In the simplest form, a relation in SQL is matching data in key columns with the same name in different tables. There are three types of relationships between tables.
it is the most common type of relationship. In this type of relationship, a row in table A can have many matching rows in table B, but a row in table B can have only one matching row in table A.
CREATE TABLE dbo.Book ( Pk_Book_Id INT PRIMARY KEY, Name VARCHAR(50), ISBN VARCHAR(50) ); CREATE TABLE dbo.Author ( Pk_Author_Id INT PRIMARY KEY, FullName VARCHAR(50), MobileNo CHAR(10), Fk_Book_Id INT FOREIGN KEY REFERENCES Book(Pk_Book_Id) ); INSERT INTO Book VALUES (1, 'C#', 'ISBN3030303'); INSERT INTO Book VALUES (2, 'SQL','ISBN638242'); GO INSERT INTO dbo.Author VALUES(100,'A','34303',1); INSERT INTO dbo.Author VALUES(101,'B','453',1); GO SELECT * FROM dbo.Book; SELECT * FROM dbo.Author;
In a many-to-many relationship, a row in table A can have many matching rows in table B, and vice versa. You create such a relationship by defining a third table, called a junction table, whose primary key consists of the foreign keys from both tables A and table B. Run the script below to see a king of many to many samples:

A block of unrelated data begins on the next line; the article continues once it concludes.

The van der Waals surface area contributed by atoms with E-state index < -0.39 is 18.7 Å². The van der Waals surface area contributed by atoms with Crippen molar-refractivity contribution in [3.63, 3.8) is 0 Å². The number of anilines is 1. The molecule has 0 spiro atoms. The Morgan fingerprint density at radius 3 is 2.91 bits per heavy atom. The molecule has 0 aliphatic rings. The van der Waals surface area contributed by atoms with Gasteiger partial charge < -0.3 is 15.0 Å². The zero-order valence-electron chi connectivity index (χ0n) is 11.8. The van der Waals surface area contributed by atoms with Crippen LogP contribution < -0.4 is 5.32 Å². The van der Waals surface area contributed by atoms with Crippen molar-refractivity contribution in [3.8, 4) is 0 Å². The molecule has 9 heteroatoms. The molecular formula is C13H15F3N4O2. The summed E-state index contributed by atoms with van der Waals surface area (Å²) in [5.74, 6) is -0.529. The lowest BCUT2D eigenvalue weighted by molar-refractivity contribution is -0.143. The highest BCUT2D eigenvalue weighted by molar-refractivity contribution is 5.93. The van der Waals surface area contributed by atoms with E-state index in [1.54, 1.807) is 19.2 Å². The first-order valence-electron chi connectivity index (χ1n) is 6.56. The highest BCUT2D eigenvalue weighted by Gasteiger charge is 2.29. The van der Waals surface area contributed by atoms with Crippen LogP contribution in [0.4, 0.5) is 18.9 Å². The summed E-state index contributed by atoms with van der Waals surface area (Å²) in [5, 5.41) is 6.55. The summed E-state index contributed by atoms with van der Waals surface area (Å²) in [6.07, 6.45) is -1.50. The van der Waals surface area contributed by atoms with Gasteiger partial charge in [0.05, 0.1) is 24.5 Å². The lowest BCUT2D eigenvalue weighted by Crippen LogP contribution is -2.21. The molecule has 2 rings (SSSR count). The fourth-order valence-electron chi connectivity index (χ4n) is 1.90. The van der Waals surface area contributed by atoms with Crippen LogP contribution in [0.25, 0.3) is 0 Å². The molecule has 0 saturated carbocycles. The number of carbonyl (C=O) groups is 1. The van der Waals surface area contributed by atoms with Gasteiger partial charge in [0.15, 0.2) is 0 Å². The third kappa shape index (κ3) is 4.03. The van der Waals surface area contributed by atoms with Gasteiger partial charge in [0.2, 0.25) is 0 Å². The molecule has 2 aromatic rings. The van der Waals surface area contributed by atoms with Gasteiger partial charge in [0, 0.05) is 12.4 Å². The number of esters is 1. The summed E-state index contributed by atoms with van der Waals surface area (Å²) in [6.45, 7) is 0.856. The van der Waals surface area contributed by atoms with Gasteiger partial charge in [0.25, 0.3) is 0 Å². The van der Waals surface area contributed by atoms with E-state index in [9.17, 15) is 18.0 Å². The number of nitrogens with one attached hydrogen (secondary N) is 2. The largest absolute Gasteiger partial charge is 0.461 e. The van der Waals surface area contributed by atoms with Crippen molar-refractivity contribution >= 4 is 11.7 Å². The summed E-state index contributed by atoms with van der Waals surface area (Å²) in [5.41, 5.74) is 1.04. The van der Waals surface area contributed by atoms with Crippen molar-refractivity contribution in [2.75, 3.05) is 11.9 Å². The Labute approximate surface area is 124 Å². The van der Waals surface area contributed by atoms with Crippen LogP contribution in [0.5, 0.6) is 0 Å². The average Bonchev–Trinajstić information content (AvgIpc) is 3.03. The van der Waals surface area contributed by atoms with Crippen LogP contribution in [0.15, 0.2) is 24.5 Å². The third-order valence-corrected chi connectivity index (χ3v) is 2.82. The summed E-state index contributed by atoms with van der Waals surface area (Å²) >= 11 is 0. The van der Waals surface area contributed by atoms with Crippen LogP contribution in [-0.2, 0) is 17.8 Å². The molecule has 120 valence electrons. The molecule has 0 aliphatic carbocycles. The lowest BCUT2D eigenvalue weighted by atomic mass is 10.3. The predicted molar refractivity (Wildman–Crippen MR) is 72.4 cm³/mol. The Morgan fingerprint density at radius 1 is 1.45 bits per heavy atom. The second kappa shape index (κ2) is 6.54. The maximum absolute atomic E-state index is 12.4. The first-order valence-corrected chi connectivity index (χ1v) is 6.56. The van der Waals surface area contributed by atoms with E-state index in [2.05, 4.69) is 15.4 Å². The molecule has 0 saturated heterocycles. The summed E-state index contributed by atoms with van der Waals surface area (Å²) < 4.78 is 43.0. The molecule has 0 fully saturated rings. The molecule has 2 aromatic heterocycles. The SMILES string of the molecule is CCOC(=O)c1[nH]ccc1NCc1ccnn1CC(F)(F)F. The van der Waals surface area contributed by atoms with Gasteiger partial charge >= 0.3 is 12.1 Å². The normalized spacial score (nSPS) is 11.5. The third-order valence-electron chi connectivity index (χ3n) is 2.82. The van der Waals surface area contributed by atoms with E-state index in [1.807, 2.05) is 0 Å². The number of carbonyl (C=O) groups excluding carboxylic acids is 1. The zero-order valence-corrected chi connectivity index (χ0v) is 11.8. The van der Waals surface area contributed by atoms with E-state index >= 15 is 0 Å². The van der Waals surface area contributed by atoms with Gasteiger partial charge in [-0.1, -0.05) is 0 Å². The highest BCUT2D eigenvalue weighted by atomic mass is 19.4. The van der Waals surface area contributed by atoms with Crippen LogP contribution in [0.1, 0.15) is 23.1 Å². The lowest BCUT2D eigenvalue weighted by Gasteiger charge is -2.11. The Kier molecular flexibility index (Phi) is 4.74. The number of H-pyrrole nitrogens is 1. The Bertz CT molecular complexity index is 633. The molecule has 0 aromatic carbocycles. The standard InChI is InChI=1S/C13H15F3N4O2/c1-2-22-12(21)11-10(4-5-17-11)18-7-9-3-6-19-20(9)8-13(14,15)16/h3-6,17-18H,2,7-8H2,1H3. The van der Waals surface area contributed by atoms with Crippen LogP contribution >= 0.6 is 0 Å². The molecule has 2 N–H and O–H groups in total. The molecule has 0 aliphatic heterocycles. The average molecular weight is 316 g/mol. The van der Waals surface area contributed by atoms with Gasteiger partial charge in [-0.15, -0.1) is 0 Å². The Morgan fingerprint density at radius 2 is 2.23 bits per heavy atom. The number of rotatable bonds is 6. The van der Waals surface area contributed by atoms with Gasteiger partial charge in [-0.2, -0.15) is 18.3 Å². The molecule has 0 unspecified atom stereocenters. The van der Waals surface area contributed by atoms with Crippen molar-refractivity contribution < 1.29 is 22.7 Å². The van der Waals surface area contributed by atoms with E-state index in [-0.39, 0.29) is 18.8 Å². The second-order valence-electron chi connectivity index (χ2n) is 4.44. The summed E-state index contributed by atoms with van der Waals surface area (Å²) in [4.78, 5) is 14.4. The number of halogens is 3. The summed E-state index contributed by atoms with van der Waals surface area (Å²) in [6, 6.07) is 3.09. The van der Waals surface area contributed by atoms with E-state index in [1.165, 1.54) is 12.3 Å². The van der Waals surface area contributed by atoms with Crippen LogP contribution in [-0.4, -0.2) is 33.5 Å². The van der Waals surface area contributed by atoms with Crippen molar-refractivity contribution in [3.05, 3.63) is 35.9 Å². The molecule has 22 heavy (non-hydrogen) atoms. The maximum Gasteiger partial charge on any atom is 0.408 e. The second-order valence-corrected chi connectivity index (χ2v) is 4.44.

CREATE TABLE DimCustomers ( cust_id int PRIMARY KEY, cust_name varchar(50), ); GO CREATE TABLE DimAccounts ( acct_id int PRIMARY KEY, acct_name varchar(50), acct_type varchar(20), ); GO CREATE TABLE Customer_accounts_junction ( cust_id int, acct_id int, CONSTRAINT cust_acct_pk PRIMARY KEY (cust_id, acct_id), CONSTRAINT FK_Cust FOREIGN KEY (cust_id) REFERENCES DimCustomers (cust_id), CONSTRAINT FK_Acct FOREIGN KEY (acct_id) REFERENCES DimAccounts (acct_id), ); GO CREATE TABLE Fact_Transactions ( trans_id int PRIMARY KEY, trans_acct int, deposit int, CONSTRAINT FK_acct_id FOREIGN KEY (trans_acct) REFERENCES DimAccounts (acct_id), ); GO
In a one-to-one relationship, a row in table A can have no more than one matching row in table B, and vice versa. A one-to-one relationship is created if both of the related columns are primary keys or have unique constraints. Run this script in SQL server and see the result in the diagram:
CREATE TABLE dbo.Person ( Pk_Person_Id INT IDENTITY PRIMARY KEY, Name VARCHAR(255), EmailId VARCHAR(255), ); CREATE TABLE dbo.PassportDetails ( Pk_Passport_Id INT PRIMARY KEY, Passport_Number VARCHAR(255), Fk_Person_Id INT UNIQUE FOREIGN KEY REFERENCES dbo.Person(Pk_Person_Id) ); INSERT INTO dbo.Person VALUES ('A','A@gmail.com'); INSERT INTO dbo.Person VALUES ('B','B@emails.com'); INSERT INTO dbo.PassportDetails VALUES (10, '4564533', 1); INSERT INTO dbo.PassportDetails VALUES (11, '45645695', 2); SELECT * FROM dbo.Person SELECT * FROM dbo.PassportDetails;